"This program was designed to reward and thank all our colleagues around the world for their part in making [the company] a textbook story of success," says Sandra Levine, vice president of corporate and financial communications for Warner-Lambert based in Morris Plains, New Jersey, which makes such products as Listerine™ and Sudafed™.
With the advent of Warner-Lambert’s new management team six years ago, which includes Melvin R. Goodes, chairman and CEO, the firm has instituted new values, new products and a new culture. This new team has helped the giant pharmaceutical and health-care organization reach record financial results. It announced its 1997 fourth quarter financial results (basic earnings per share increased 38 percent on a 26 percent sales gain) the same day as the global employee thank you. "It has been a banner year, but I think [it] has been a banner process over the past six years to get us to where we are today," says Levine.
The recognition effort also was designed to help further unite all the firm’s colleagues in 140 locations globally under one cultural umbrella. The gift was part of the company’s ongoing efforts to recognize workers’ efforts for both tenure and performance.
The idea of what kind of gift to give was tested first with a cross-cultural team to make sure it would be appropriate and well-received by all employees. The slogan "We’re making the world feel better" was inscribed on the back of each watch in the employee’s native language.
"It’s a wonderful thing to see a company bring boardroom values to the workroom floor and sincerely express gratitude to the employees who work so hard every day," says Kent Murdock, president and CEO of O.C. Tanner Recognition Co. in Salt Lake City which helped Warner-Lambert’s human resources managers put the program together.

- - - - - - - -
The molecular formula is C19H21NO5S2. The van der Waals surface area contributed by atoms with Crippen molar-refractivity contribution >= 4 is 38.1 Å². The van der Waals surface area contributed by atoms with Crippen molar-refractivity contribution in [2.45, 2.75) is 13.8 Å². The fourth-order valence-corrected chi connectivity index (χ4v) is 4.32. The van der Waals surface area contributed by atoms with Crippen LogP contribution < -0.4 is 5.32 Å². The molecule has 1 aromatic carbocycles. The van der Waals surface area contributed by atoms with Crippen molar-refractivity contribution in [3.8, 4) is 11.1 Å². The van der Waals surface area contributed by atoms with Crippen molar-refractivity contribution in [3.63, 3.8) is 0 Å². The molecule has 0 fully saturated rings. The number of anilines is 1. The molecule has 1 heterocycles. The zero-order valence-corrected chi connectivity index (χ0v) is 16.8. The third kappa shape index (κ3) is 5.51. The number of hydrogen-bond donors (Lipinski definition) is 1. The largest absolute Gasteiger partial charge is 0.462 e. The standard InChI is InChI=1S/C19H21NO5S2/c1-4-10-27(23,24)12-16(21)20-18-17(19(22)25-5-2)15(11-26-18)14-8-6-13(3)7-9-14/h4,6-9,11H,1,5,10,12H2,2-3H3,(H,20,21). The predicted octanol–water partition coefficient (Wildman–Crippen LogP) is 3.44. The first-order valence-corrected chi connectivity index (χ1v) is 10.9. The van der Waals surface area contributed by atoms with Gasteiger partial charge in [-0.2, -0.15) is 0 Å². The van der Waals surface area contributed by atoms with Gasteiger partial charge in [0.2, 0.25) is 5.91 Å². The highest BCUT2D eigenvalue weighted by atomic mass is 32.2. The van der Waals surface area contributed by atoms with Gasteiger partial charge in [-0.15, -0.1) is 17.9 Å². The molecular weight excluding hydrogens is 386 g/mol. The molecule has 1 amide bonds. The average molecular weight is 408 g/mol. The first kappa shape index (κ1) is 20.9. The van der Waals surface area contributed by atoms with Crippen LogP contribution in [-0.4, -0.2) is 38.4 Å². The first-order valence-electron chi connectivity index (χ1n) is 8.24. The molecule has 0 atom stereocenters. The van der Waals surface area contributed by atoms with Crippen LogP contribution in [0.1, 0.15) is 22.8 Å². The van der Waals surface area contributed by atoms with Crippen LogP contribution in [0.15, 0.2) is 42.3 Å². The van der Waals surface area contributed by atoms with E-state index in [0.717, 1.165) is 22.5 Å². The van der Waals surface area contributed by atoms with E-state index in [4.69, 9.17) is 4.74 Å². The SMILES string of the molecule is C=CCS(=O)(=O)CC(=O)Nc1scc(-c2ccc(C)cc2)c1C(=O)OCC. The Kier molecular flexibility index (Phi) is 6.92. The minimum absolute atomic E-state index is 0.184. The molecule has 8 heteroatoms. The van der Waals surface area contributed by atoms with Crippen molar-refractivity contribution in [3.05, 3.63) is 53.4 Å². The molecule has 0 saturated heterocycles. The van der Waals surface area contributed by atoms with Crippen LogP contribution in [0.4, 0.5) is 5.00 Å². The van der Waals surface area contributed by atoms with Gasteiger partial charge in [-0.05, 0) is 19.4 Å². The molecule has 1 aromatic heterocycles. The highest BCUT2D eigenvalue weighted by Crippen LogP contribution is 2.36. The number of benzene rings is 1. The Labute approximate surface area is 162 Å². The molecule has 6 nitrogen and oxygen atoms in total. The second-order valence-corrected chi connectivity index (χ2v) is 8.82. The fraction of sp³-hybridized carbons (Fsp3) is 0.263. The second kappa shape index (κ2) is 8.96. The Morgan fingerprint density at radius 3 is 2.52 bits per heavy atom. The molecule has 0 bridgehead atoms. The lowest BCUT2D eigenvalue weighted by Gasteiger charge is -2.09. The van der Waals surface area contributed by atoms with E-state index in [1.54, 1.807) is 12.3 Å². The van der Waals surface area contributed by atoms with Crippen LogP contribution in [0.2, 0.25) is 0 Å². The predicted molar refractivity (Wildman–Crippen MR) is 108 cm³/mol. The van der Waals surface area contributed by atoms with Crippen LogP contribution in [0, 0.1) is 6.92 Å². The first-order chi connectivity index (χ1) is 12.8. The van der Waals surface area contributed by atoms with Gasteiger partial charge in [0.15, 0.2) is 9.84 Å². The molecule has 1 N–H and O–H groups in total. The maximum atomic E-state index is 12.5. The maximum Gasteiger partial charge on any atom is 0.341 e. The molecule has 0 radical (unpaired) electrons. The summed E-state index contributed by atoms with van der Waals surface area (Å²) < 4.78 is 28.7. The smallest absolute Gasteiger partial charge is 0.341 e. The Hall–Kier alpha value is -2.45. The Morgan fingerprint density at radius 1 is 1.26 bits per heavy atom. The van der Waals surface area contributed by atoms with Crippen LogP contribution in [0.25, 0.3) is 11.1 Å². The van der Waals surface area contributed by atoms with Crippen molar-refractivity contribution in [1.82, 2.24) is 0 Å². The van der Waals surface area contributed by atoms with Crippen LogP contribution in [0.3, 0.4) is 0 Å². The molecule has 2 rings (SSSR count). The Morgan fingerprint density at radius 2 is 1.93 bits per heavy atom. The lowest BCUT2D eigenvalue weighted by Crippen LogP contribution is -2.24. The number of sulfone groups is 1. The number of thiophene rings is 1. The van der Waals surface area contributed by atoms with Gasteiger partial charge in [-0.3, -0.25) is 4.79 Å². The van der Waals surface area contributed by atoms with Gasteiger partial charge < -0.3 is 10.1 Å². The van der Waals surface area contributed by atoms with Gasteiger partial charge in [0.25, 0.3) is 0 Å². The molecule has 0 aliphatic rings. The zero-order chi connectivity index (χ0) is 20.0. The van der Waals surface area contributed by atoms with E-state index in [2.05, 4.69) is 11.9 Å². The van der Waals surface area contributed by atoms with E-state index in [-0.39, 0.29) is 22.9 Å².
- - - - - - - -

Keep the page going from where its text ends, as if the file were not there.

"Every time [one of these employees] looks at his or her watch, he or she will probably think of this incredible milestone that the organization reached together," comments Bob Nelson, president and founder of Nelson Motivation Inc. in San Diego and author of "1001 Ways to Energize Employees" (Workman Publishing 1997). "It’s nice. It’s thoughtful. For most people, it will probably tie into the pride they have for the company."
However, Nelson cautions companies to make sure the gifts they give don’t send mixed messages. You can’t give people gifts and not meet other fundamental employee needs, such as adequate tools to do their jobs. "People won’t appreciate a token gift if their basic employment needs aren’t being met," says Nelson. Clearly, every company’s reward and recognition effort should be well thought out to ensure the biggest bang for the buck.
Workforce, March 1998, Vol. 77, No. 3, pp. 13-14.